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A doubling of poverty, even if only for a year or two, has an impact on infant and child mortality, on schooling rates, and other welfare variables that have long-run consequences. I once calculated that the elasticity of mortality rates with respect to real rice prices (in Sri Lanka and Bangladesh) is about 0.1; that is, if rice prices rise by 10 percent, the mortality rate rises by 1 percent. It’s not hard to understand why: poor people die more frequently when their already diminished nutrient intake gets cut back. They "exit" the population, and thus do not show up in the calculated per capita income a decade later.
My own take on the likely long-run impact is somewhat akin to Vijaya Ramachandran’s comment on the setback to the global cause of accountability and good governance. Except that I think the bigger problem may be on the reputation of market-based solutions. The crisis is likely to cause a serious erosion in the confidence of policymakers in developing countries to prefer market-based approaches to development instead of state-managed approaches.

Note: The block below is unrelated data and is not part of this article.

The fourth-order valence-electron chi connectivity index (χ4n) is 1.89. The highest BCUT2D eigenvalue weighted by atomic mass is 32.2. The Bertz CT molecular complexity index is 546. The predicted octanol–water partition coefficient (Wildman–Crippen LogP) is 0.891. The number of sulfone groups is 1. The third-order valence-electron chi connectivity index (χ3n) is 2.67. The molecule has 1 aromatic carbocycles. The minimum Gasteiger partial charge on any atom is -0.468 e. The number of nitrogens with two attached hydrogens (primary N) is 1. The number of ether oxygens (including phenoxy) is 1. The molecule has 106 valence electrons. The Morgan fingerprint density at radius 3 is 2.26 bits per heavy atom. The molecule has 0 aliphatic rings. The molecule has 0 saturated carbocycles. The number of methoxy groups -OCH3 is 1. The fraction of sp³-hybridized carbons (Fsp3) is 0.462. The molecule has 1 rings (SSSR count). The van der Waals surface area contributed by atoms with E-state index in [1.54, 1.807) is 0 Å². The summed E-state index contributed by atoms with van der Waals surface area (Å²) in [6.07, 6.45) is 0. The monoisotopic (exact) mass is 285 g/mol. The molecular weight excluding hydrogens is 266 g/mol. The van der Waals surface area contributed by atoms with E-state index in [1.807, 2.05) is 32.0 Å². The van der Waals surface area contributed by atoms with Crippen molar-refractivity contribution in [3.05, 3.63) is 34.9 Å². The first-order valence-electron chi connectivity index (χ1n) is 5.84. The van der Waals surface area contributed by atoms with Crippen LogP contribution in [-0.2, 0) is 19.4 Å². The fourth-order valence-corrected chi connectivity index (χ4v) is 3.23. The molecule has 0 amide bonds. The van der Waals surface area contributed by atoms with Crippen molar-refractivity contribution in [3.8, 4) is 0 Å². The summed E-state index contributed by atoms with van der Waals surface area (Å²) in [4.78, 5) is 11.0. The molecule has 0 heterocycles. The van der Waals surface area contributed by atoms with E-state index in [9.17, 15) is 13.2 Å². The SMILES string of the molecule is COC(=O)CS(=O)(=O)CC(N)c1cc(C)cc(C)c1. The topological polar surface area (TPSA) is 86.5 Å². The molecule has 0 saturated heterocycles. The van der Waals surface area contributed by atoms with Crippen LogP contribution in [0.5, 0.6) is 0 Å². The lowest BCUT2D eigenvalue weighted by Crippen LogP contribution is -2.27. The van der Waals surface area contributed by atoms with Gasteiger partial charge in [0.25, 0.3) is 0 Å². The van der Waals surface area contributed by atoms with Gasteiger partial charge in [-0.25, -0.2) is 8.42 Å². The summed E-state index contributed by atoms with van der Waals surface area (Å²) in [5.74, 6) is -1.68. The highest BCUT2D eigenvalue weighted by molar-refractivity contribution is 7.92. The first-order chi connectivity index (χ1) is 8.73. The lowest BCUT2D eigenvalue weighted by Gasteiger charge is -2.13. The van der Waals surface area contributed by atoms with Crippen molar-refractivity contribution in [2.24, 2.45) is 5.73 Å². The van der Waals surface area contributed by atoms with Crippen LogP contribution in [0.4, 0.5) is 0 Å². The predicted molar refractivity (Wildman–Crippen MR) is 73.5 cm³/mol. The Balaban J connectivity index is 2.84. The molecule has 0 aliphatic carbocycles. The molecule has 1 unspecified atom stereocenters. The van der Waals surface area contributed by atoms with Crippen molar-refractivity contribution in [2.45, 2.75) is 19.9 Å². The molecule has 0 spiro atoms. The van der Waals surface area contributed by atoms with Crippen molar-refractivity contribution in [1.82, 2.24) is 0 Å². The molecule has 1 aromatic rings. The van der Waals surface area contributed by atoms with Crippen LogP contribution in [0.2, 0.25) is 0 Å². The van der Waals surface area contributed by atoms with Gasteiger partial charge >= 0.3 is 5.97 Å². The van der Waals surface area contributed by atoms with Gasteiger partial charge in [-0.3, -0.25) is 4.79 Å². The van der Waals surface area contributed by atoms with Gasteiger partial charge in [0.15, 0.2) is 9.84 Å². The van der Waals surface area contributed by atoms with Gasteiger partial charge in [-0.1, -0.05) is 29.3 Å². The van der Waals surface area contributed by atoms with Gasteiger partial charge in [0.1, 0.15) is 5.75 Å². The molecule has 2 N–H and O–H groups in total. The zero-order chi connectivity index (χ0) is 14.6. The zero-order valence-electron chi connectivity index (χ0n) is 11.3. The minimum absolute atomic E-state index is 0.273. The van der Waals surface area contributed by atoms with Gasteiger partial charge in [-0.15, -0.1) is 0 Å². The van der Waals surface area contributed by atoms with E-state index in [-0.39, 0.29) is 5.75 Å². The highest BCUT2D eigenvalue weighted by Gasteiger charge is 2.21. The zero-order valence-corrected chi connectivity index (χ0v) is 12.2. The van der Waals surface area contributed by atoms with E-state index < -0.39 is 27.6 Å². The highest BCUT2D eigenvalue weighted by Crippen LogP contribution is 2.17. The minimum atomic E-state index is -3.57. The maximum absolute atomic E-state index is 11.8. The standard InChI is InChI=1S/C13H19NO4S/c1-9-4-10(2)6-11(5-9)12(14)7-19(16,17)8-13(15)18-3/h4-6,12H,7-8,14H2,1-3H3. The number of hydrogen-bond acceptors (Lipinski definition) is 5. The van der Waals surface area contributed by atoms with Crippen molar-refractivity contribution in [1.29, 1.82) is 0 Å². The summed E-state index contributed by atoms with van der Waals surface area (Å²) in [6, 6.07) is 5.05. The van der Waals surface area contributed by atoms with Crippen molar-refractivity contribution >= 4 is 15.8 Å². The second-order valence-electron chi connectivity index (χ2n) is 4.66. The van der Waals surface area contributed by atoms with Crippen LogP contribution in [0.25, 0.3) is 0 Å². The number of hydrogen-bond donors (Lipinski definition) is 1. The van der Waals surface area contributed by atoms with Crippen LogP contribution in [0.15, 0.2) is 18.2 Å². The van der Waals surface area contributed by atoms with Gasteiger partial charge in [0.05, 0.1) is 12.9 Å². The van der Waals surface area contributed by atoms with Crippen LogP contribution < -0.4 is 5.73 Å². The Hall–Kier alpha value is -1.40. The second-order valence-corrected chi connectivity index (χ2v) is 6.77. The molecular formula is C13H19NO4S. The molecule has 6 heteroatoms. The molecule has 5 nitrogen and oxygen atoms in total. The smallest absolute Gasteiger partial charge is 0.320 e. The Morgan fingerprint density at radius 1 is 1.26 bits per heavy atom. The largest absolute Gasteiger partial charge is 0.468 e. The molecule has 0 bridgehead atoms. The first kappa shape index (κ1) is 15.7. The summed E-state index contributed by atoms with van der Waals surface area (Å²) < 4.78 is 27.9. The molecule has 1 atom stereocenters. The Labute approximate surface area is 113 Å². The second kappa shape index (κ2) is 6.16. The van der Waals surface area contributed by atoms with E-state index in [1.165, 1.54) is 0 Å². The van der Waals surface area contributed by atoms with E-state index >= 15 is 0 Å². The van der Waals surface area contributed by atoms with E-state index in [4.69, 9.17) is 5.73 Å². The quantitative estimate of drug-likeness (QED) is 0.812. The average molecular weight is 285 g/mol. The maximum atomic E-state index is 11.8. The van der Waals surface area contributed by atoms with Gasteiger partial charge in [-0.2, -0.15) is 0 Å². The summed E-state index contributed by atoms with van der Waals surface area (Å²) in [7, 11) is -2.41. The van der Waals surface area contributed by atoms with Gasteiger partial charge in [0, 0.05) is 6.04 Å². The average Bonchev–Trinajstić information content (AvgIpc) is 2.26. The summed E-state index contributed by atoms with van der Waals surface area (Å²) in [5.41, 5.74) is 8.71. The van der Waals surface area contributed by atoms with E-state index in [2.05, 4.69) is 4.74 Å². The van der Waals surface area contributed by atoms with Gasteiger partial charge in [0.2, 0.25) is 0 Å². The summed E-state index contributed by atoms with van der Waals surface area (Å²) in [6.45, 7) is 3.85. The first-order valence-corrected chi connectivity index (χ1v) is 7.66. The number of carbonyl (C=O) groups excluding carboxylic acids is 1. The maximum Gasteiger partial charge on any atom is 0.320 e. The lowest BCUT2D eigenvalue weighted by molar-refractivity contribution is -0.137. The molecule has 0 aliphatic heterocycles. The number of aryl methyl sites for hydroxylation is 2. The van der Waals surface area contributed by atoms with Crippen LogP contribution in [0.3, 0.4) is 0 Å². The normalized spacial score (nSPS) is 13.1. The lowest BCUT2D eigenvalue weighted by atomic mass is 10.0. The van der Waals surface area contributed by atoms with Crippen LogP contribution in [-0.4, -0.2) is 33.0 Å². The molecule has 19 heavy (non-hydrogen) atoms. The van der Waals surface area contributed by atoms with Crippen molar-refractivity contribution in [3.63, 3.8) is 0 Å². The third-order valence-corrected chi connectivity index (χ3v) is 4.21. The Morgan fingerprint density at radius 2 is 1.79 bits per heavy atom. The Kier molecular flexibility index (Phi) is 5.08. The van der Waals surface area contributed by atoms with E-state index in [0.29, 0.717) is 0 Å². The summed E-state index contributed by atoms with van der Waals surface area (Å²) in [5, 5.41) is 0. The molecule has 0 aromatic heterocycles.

The "market" now has a bad name, as it did after the Great Depression. Last time this happened, poor countries opted for state planning and an over-reliance on poorly designed and implemented regulations which resulted in several decades of poor economic management and low per capita income growth.
CGD blog posts reflect the views of the authors, drawing on prior research and experience in their areas of expertise. CGD is a nonpartisan, independent organization and does not take institutional positions.